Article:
Kudos to the Washington Post for moving quickly to correct an error in Wednesday’s article on the Temple Mount in Jerusalem.
In a story entitled “An audacious plan at the Western Wall”, the WaPo reports on plans under consideration by the Israeli government to double the space available for worshipers at the Western Wall to accommodate the fissiparous Jewish community.
The story is well written, well researched, and offers views and statements from all parties concerned. There were, however, two things that caught my eye when I first read the story. When the article moved from current events to background it stated King Solomon built the Second Temple. A bell went off in my head when I read that.
According to 1 Kings chapters 6-7 in the Old Testament or Hebrew Scriptures, Solomon built the first temple on Mount Zion. The Bible goes on to record its destruction by Nebuchadnezzar in 2 Kings 25. Archaeological and rabbinic opinions differ as to the period of the temple’s construction and destruction offering dates of 10th century BC to 587 BC v. 832 to 422 BC. The Old Testament goes on to state in Ezra chapter 5 the Temple was rebuilt and completed during the six-year of the reign of King Darius the Great — approximately 517 BC. Flavius Josephus records that Herod the Great completely rebuilt the Temple In the first century — and it became popular known as Herod’s Temple. In 70 AD the Romans destroyed Jerusalem and leveled the temple. The lower levels of the Western Wall are all that remain of Herod’s Temple.
I jotted down this error onto a notepad thinking I would return to it later in the day for a GetReligion piece. When I returned that afternoon to the web version of the article I found a correction had been posted at the top of the story. It read:
Correction: An earlier version of this article incorrectly said that King Solomon built the Second Temple. Solomon built the First Temple. The story has been updated.
The body had been corrected to say that Herod built the second temple. Not quite – – still a mistake but not as big a brick as the first printing. I put the story to one side to move to pressing business and when I returned to the article on Thursday I thought it’d been corrected once more. The new correction states (and is at the top of the article as the date of this post):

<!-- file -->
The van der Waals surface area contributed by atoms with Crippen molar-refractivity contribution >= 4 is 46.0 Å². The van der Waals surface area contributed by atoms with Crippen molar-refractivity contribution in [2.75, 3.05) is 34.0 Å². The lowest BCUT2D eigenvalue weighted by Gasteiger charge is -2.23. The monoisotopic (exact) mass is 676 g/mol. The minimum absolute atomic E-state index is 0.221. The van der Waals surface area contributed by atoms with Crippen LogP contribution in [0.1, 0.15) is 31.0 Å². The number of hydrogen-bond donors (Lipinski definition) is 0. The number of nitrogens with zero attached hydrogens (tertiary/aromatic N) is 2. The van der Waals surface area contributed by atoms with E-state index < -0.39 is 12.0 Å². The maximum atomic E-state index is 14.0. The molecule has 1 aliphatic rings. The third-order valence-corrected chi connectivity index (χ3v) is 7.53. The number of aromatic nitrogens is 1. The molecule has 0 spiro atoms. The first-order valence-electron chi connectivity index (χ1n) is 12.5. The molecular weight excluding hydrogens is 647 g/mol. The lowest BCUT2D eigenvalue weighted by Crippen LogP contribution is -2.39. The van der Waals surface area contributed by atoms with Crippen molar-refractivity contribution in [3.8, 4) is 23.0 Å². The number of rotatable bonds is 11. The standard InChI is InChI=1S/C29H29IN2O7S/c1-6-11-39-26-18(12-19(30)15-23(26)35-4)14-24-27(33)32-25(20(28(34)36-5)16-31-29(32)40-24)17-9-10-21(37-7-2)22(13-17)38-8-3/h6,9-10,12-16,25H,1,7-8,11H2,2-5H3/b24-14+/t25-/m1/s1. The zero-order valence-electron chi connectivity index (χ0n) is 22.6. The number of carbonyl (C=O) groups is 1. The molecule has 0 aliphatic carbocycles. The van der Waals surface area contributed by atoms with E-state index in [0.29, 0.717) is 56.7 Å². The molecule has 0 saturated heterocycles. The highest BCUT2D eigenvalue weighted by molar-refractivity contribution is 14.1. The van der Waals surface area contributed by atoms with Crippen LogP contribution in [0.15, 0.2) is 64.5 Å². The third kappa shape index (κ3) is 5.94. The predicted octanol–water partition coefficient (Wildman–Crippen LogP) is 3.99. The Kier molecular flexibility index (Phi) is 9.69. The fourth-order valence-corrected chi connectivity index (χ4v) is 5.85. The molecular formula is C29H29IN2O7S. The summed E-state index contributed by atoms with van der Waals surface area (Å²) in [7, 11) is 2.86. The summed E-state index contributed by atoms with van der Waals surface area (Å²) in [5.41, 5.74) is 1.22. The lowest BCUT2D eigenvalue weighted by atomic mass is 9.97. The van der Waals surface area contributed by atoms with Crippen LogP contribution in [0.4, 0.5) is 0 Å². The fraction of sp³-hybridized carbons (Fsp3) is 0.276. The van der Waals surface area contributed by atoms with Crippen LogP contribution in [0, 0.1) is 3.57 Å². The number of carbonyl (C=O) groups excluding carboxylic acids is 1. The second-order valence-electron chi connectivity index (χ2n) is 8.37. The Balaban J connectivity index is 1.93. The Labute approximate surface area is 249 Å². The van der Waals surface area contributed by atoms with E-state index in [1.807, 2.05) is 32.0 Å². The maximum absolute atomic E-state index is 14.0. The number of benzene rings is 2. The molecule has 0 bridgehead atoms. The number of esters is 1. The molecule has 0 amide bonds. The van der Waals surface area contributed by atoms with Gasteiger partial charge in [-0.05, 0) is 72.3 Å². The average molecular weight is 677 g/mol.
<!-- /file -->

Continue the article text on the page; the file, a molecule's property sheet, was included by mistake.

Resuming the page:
Correction: An earlier version of this article misidentified the Jewish temple built by King Solomon. Solomon built the First Temple, not the Second. The article also incorrectly referred to Herod as the builder of the Second Temple. Although the temple is sometimes called Herod’s Temple in honor of his expansion of it, the original construction occurred centuries earlier.
The body of the story was corrected a second time too. I give them credit for fixing this error so swiftly, but it did rob me of a GetReligion story.
Did I not mention that I saw the second problem? The Washington Post fixed the GetReligion issue but left a GetPolitics problem. Just after the Herod/Solomon confusion comes this paragraph.
Muslims call the same site the Noble Sanctuary, where they built the Dome of the Rock shrine and al-Aqsa mosque, the third-holiest site in Islam, after capturing Jerusalem in the 7th century. The mount is administered by the Islamic Waqf trust, headed by the grand mufti of Jerusalem, who is appointed by the Palestinian Authority. Armed Israeli security forces that often patrol the site are a source of constant friction.
Is it fair to say that the Israeli security forces are the source of friction? Does that not place the blame the tensions on Israel? One could just as easily say Palestinian political agitation and protests, mixed with the occasional stoning of Jews worshiping at the base of the Temple Mount by Palestinians on the top, is the cause of the tension.
The Washington Post just can’t seem to get a great a break with this story. Muslim activists claim there is no historical link between the Jews and the Temple Mount — and dispute the history set forth above and as recorded in the current version of the article. It is impossible to satisfy everyone when reporting on Israel. But apart from the two small items I mentioned, this article does a pretty good job.